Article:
1. ANDERSON ENVIE It’s hard to get your hands on an original Walter Anderson these days. The Ocean Springs, Miss., painter is one of the great American stylists to emerge from the WPA arts programs. The Roosevelt administration understood that art is part of the collective consciousness of a nation and hired artists as part of the workforce to reinvigorate a country struggling though economic depression. Anderson was enthralled with his Gulf Coast surroundings and found a geometry of nature, that, along with his love of color, became a highly recognized style. Like many artists, he was not appreciated — nor did his work become valuable — until after his death. These days, when an Anderson does come on the market, it commands a stunning price, like this work titled “Two Purple Gallinules.” The watercolor and pencil on paper, 8.5 inches by 11 inches, has turned up in the current Neal Auction catalogue. Suggested price, $12,000 to $18,000. The auction is scheduled to take place Saturday, May 22, and Sunday, May 23, in New Orleans. For more information go to www.nealauction.com; the Anderson is lot 461. — Mary Tutwiler
2. BATTURE GROUND Most of us don’t have a name for the no man’s land between the lower Mississippi River and the levee — flat, silt-saturated ground, often wooded, that disappears when spring rains in the Midwest send the river coursing upward to the levee. It’s called the batture, and Tulane University law professor Oliver A. Houck knows it well. In Down on the Batture (University Press of Mississippi) Houck, via 39 crisp, often captivating essays, explores the batture — its misfit artists, transient squatters, fishermen and day dreamers. But Houck’s essays are much more than mere socio-geological observations — they are a means to end, to an exploration of what the Mississippi River means as a provider, a destroyer, and a testament to how vividly our south Louisiana ecosystem remembers our mismanagement, and how slowly it forgets it. — Walter Pierce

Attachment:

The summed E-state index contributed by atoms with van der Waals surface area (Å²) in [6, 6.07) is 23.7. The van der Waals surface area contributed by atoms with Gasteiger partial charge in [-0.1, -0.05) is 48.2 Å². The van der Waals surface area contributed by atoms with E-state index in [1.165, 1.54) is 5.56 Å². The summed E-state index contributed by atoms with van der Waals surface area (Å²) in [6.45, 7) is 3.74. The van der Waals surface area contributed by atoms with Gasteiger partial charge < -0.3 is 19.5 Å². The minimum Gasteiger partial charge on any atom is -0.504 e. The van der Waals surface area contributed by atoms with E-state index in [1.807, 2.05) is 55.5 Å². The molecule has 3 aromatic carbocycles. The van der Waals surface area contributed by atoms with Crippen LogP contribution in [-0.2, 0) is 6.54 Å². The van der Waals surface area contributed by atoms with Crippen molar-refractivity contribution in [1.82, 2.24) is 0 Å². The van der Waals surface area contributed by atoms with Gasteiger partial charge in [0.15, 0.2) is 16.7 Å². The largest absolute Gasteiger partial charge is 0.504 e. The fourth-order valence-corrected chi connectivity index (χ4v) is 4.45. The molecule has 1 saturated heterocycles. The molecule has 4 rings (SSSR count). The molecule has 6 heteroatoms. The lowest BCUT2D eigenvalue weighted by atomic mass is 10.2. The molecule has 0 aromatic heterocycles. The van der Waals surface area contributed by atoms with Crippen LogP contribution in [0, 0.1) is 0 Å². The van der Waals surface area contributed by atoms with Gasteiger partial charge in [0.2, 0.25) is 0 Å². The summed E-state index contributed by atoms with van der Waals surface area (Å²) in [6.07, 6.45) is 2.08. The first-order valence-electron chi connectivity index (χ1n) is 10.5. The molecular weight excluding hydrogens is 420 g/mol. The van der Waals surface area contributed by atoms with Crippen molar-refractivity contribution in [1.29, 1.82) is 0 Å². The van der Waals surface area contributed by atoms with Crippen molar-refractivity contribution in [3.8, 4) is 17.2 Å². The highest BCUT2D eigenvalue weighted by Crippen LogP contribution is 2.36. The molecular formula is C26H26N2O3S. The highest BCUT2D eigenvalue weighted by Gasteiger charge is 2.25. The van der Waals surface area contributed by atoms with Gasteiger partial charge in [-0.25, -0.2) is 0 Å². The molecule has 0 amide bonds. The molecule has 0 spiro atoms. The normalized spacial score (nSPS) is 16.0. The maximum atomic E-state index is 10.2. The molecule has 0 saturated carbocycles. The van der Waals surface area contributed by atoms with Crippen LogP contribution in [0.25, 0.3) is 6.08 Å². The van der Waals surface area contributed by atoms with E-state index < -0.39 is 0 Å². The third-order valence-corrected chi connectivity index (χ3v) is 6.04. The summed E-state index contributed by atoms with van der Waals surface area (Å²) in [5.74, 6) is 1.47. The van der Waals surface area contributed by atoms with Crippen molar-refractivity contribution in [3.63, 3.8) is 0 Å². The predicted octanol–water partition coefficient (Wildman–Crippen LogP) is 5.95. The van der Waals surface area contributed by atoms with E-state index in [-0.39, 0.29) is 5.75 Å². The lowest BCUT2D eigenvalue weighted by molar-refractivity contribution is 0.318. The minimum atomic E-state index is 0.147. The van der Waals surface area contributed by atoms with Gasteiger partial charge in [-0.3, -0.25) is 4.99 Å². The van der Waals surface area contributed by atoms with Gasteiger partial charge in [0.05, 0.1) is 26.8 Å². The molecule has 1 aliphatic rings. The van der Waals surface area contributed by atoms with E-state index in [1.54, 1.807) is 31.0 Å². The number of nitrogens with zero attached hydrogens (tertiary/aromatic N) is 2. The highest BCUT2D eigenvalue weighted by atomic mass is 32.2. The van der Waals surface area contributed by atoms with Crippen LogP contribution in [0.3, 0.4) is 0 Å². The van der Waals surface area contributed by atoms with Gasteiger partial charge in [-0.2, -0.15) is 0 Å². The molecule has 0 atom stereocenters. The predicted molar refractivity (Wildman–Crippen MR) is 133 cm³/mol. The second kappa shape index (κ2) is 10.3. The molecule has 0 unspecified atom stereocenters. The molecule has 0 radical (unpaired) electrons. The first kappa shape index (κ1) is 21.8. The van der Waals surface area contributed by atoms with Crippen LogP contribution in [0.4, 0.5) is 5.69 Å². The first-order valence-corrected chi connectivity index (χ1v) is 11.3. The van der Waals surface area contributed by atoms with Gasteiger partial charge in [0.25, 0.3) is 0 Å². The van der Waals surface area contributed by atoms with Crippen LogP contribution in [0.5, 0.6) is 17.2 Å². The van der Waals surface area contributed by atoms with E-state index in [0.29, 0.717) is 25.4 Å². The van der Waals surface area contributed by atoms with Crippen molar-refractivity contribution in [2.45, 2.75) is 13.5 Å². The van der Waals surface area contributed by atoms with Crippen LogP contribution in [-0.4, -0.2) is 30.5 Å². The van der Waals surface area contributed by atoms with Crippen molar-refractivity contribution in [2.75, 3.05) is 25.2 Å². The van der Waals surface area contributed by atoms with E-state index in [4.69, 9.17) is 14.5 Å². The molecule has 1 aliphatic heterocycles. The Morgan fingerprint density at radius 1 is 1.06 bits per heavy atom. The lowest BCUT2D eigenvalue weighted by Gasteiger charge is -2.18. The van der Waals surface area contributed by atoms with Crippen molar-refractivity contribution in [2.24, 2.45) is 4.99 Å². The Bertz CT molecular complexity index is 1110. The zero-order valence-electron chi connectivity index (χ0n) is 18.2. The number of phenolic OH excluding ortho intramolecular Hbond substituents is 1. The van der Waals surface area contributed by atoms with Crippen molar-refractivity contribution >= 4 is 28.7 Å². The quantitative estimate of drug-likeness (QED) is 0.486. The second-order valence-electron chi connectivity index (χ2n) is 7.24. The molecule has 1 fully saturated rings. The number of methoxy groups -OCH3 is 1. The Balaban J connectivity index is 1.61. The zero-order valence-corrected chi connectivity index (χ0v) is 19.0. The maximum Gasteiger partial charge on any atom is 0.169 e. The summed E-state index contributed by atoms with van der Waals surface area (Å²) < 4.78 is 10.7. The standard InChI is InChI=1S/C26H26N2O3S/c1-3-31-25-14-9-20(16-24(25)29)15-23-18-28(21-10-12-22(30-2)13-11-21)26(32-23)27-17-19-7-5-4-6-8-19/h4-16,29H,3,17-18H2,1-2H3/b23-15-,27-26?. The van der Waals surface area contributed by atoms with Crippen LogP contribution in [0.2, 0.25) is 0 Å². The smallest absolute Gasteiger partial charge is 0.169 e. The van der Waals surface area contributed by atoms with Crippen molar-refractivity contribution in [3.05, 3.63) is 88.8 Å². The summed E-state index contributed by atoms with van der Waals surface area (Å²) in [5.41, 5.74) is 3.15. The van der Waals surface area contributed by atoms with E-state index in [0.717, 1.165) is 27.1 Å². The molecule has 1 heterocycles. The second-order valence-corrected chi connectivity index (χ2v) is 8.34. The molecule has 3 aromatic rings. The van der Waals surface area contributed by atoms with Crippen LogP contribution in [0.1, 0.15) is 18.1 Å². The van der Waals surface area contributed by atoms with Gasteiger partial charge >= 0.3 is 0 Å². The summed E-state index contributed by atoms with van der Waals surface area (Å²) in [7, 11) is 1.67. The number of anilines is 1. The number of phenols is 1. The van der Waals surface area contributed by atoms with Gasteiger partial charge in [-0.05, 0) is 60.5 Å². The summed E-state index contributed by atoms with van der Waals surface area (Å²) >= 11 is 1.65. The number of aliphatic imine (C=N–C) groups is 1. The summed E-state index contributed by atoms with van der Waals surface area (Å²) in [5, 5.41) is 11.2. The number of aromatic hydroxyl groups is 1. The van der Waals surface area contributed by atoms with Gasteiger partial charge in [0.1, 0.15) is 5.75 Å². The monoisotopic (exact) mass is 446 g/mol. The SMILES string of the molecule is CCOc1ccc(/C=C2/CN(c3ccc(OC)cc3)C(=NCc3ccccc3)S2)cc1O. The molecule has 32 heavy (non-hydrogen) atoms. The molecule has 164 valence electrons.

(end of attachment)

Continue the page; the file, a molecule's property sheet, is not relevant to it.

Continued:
3. BACKATOWN “Supafunkrock.” That’s the term New Orleans native Troy “Trombone Shorty” Andrews coined to describe his sound, a funky gumbo of everything from soul, hip hop, acid jazz and even good ol’ rock and roll stirred up with his mastery of the trombone and steezy southern strut. Shorty’s new album, Backatown, stays in keeping with this consistently inconsistent style, taking the listener on a musical tour as diverse as Shorty’s hometown and even featuring cameos from the likes of Allen Toussaint and Lenny Kravitz on a couple of tracks. Contrary to the difficulties of post-Katrina New Orleans remembered by new HBO series Treme, in which Shorty has a recurring role, Backatown packs the energy of the New Orleans of old — reminding us that the city is well on its way back. — Lanie Cook
Frank’s Casing Crew, now doing business as Frank’s International, will make its final appearance on ABiz’s list of the Top 50 Privately Held Companies in Acadiana this year, and once again, it will likely be at the top with more than $1 billion in annual revenues. The 75-year-old company specializing in tubular fabrication and installation services to the oil and gas industry plans to go public this year.
The defeat, or rather highjacking of House Bill 420 in the final days of this year's Legislative Session, say Reps. Vincent Pierre and Terry Landry, is the result of the propaganda spread by one unidentified local media outlet and an unnamed former state Representative, but nothing to do with the original legislation's lack of checks, balances or details.
He’s a singer. A songwriter. A piano man. A family man. He’s even got his own Wikipedia entry. He’s David Egan. And he knows ancient secrets about the monolithic stones of Stonehenge that he’s not willing to share.